How To Avoid the Windows MBR Disk 2TB Limit by Using GPT Type Disks

If you want to use a disk larger than 2TB within Windows, it might look like you can’t use all of the space. This is due to the type of initialization performed on the disk. This lesson will show you how to initialize the disk with the "GPT" type of disk (rather than the default MBR type) so you can use disks larger than 2TB.

The 2TB Size Disk Limit Problem

media_1268345008639.png

Our screenshot shows you that when adding a very large disk to Windows, it looks like you can only use 2TB of that disk.

The GPT Solution

media_1268345023786.png

In order to use the full size, right click on the disk (1) and choose "Convert to GPT Disk" (2).

media_1268345042132.png

Now you have all of the space available to format (in our example, 10TB).

Creating the Partition

media_1268345080689.png

Now you just create the partition just like any other disk by right clicking on the unallocated space and choose "New Partition".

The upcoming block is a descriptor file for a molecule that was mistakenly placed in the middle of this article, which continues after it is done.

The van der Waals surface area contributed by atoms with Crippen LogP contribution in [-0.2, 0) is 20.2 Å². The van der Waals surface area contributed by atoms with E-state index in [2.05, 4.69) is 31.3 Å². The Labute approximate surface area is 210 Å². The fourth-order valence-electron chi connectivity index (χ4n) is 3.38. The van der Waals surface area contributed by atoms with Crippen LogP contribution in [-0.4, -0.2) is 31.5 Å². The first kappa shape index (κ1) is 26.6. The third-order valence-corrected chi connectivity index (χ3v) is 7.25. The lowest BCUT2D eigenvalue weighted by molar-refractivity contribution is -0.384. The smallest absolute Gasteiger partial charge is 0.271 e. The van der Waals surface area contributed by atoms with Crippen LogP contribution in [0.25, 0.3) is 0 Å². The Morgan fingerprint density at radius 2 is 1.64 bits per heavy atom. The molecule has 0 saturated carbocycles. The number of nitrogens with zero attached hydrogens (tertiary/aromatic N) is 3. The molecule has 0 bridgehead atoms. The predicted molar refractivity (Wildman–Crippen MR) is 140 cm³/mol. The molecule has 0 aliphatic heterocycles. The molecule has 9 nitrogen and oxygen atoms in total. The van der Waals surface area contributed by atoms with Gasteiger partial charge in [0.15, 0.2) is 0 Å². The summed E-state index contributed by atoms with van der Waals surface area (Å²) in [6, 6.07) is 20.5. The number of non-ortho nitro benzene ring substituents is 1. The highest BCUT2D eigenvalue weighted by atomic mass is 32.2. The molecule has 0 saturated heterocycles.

media_1268345107779.png

Notice the note when creating the new partition (circled in red on the screenshot).

Ready to Use

media_1268345678934.png

Once you go through the rest of the New Partition wizard and choose to format it, the disk will be available as shown.

This entry was posted in Windows and tagged , , by virtualdennis. Bookmark the permalink.

About virtualdennis

I have over 18 years helping small to large enterprise businesses nationwide with their enterprise storage, backup and recovery, disaster recovery and system virtualization solutions. He holds numerous storage and virtualization certifications and has personally delivered over 300 complex enterprise solution implementations. He has been privileged to speak at various national events on the topics of datacenter virtualization, end-user virtualization, hyper-converged infrastructure and disaster recovery.

3 thoughts on “How To Avoid the Windows MBR Disk 2TB Limit by Using GPT Type Disks

Leave a Reply

Fill in your details below or click an icon to log in:

WordPress.com Logo

You are commenting using your WordPress.com account. Log Out / Change )

Twitter picture

You are commenting using your Twitter account. Log Out / Change )

Facebook photo

You are commenting using your Facebook account. Log Out / Change )

Google+ photo

You are commenting using your Google+ account. Log Out / Change )

Connecting to %s